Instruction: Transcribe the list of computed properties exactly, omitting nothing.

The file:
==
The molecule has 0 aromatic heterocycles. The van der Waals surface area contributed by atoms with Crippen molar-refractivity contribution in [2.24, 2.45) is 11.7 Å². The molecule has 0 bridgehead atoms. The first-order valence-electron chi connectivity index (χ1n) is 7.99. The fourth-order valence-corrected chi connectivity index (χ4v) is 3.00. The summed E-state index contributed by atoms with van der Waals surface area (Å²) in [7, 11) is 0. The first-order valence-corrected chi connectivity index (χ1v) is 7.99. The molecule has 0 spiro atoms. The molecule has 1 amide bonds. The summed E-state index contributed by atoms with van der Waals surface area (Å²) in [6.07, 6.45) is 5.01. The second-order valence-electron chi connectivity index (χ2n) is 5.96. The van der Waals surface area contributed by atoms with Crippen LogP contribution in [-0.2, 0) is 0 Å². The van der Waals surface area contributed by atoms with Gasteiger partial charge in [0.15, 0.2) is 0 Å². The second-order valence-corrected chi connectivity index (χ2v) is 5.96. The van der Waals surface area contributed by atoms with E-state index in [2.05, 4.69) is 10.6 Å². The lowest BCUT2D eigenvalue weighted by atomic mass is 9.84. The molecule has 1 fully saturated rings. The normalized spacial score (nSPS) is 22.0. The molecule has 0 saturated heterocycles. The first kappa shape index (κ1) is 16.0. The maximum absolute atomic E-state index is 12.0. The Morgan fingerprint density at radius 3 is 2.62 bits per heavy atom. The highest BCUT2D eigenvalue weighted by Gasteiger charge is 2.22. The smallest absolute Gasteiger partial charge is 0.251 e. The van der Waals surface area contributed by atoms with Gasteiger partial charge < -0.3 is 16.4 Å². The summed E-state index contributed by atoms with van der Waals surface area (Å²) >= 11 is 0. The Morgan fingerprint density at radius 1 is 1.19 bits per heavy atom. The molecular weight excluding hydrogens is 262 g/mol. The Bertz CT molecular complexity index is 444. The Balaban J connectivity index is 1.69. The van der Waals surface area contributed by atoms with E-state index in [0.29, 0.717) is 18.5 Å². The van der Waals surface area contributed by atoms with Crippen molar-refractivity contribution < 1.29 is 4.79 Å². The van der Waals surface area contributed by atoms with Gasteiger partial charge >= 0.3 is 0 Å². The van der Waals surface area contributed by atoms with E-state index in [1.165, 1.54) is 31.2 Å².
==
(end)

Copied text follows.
The molecule has 0 aromatic heterocycles. The van der Waals surface area contributed by atoms with Crippen molar-refractivity contribution in [2.24, 2.45) is 11.7 Å². The molecule has 0 bridgehead atoms. The first-order valence-electron chi connectivity index (χ1n) is 7.99. The fourth-order valence-corrected chi connectivity index (χ4v) is 3.00. The summed E-state index contributed by atoms with van der Waals surface area (Å²) in [7, 11) is 0. The first-order valence-corrected chi connectivity index (χ1v) is 7.99. The molecule has 0 spiro atoms. The molecule has 1 amide bonds. The summed E-state index contributed by atoms with van der Waals surface area (Å²) in [6.07, 6.45) is 5.01. The second-order valence-electron chi connectivity index (χ2n) is 5.96. The van der Waals surface area contributed by atoms with Crippen LogP contribution in [-0.2, 0) is 0 Å². The van der Waals surface area contributed by atoms with Gasteiger partial charge in [0.15, 0.2) is 0 Å². The second-order valence-corrected chi connectivity index (χ2v) is 5.96. The van der Waals surface area contributed by atoms with E-state index in [2.05, 4.69) is 10.6 Å². The lowest BCUT2D eigenvalue weighted by atomic mass is 9.84. The molecule has 1 fully saturated rings. The normalized spacial score (nSPS) is 22.0. The molecule has 0 saturated heterocycles. The first kappa shape index (κ1) is 16.0. The maximum absolute atomic E-state index is 12.0. The Morgan fingerprint density at radius 3 is 2.62 bits per heavy atom. The highest BCUT2D eigenvalue weighted by Gasteiger charge is 2.22. The smallest absolute Gasteiger partial charge is 0.251 e. The van der Waals surface area contributed by atoms with Gasteiger partial charge < -0.3 is 16.4 Å². The summed E-state index contributed by atoms with van der Waals surface area (Å²) >= 11 is 0. The Morgan fingerprint density at radius 1 is 1.19 bits per heavy atom. The molecular weight excluding hydrogens is 262 g/mol. The Bertz CT molecular complexity index is 444. The Balaban J connectivity index is 1.69. The van der Waals surface area contributed by atoms with E-state index in [0.29, 0.717) is 18.5 Å². The van der Waals surface area contributed by atoms with Crippen molar-refractivity contribution < 1.29 is 4.79 Å². The van der Waals surface area contributed by atoms with Gasteiger partial charge >= 0.3 is 0 Å². The van der Waals surface area contributed by atoms with E-state index in [1.165, 1.54) is 31.2 Å².